Northwestern Sports Time Machine: Anucha Browne, 1984-85

June 15, 2020

This article is part of the Northwestern Time Machine series, where The Daily’s sports writers look into great individual seasons by Northwestern athletes.

How difficult is it to average 30 points per game for an entire basketball season?

It’s almost impossible. Reaching 30 points in a single game usually marks the best game of one’s career. Even for the best scorers, the 30-point plateau is difficult to reach — Lindsey Pulliam has done it only three times in her three seasons. Since the 1981-82 season, only 14 men and 10 women have averaged 30 points for a season at the Division I level. It takes an otherworldly season — and then some — to do it. In Trae Young’s mind-blowing freshman campaign at Oklahoma a few years back, he only averaged 27.4 points per game.

But during the 1984-85 campaign, Northwestern’s Anucha Browne had that mythical season. She averaged 30.5 points per game — the best scoring average in the country and the seventh-best mark in Division I women’s history. On top of that, she nearly averaged a double-double with 9.2 rebounds and also led the team with 2.3 steals per game and 1.3 blocks. And she did this before the advent of the 3-point line in college.

She was named Big Ten Player of the Year and Great Lakes Region Player of the Year, and was a consensus First Team All-American. She was also nominated for both national player of the year awards — the Naismith Trophy and the Wade Trophy — but lost both to USC’s Cheryl Miller, one of the best women’s basketball players in history.

From the first game of the season, Browne proved she was operating at an elite level. In a season-opening victory over Illinois-Chicago, the 6-foot-1 big scored 35 points, including 15 in the final nine minutes. At the time, the 35 points tied the school record for most in a game.

“I’m not even looking at points this year,” she said after the game. “I used to worry about that a lot last year, but now I’m not.”

The Flames game was the start of arguably the best scoring stretch in Northwestern basketball history. Over the first six games of the season, Browne dropped at least 30 in each one. Against No. 2 Old Dominion on Dec. 1, 1984, Browne scored 30 in a heartbreaking 87-85 loss. Four days later, Browne scored a program-best 40 points and blocked six shots in a 84-83 loss to Northern Illinois.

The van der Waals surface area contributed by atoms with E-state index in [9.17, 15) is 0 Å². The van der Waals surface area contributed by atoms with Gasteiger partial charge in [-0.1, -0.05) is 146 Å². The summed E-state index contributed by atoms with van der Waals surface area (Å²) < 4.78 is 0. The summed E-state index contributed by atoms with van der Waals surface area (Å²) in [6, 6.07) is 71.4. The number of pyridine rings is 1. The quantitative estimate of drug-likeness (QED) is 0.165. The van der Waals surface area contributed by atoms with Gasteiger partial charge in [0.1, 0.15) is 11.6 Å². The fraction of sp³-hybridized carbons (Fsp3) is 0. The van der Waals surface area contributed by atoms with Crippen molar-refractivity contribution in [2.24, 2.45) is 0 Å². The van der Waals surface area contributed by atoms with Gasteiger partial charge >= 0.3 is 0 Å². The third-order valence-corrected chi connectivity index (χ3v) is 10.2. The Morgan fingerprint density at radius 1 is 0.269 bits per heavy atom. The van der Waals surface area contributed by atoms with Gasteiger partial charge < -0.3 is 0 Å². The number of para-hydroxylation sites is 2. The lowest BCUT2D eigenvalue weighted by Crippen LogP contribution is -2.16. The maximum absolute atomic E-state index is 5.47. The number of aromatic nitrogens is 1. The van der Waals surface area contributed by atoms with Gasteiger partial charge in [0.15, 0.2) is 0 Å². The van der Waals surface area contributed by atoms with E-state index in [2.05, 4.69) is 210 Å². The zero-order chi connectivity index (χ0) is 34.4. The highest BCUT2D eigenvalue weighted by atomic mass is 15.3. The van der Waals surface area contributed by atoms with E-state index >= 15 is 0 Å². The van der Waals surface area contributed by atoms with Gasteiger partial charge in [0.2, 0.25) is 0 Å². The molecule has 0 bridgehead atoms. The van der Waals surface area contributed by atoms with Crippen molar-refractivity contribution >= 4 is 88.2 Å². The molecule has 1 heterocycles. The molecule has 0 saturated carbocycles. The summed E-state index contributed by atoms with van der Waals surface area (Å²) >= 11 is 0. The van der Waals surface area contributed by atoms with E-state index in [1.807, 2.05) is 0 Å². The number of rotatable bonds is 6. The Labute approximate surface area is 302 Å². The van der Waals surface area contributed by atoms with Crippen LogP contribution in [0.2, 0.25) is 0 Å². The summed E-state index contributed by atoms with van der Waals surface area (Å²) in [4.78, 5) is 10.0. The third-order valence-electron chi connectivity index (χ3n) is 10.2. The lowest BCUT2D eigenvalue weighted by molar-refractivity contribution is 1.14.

But her best game came in the sixth contest of the stretch. Playing against St. John’s in her hometown of New York City and with her family and friends in attendance, Browne put on a clinic. She once again broke the single-game scoring record, this time by scoring 45 points. She also snatched 17 rebounds, blocked six shots and nabbed four steals. Her 45 points and 20 made field goals are both still school records.

“She’s the best player I’ve ever seen,” St. John’s coach Joe Mullaney told the New York Times in 1985.

Browne continued to produce in Big Ten play. She opened conference play with a 30-point performance and never looked back. A few weeks later on January 27, she dropped 44 points at Welsh-Ryan Arena against Minnesota, shooting 17-for-34 from the field and leading the Wildcats to victory.

“To tell you the truth, I don’t really know how I scored so many points,” Brown said after the game. “I didn’t realize I was anywhere near 44.”

She surpassed 2,000 career points a week later when she dropped 28 in a win over Michigan State. On February 15, she broke the then-Big Ten record for points in a career against Illinois. The game was not stopped to celebrate the occasion because the Fighting Illini head coach — who after the game proclaimed that “Anucha Browne is awesome” — didn’t want to lose momentum. She then scored 23 points in the first half alone against Iowa the following week.

While it may not have been on Browne’s mind during the UIC game, her point totals had become impossible to ignore as she kept blowing benchmarks out of the water.

“I wasn’t thinking about (scoring) much at the beginning of the season, but now I kind of am,” Brown said after the game against Illinois.

Browne’s 1984-85 season was all over the record book, and still is to this day. NU’s top three single-game scoring records all hail from that season, as do the top two spots in the single-game field goals made list. Her 1984-85 numbers are No. 1 in single-season total points, field goals made and field goal attempts, and No. 2 in free throws made. And, of course, there was her 30.5 points-per-game average.

No Northwestern hooper, before or after, has come close to reaching Browne’s 30.5 points per game mark. On the men’s side, Dale Kelley has the best single-season scoring average with 24.3 in 1969-70 while Kristina Divjak is behind Browne on the women’s list with 22.1 points during the 1997-98 season.

Before that 1984-85 season, Browne was already known as one of the best players in college basketball. She had averaged more than 20 points and nine rebounds for both her sophomore and junior seasons while being named Big Ten Player of the Year in 1984, and was a nominee for the Naismith Trophy and the Wade Trophy.

Browne was going to go down as an all-time great no matter what happened her senior season. But instead of settling for sustained excellence, Brown put together a final campaign that will likely remain unmatched in the history of Northwestern basketball.

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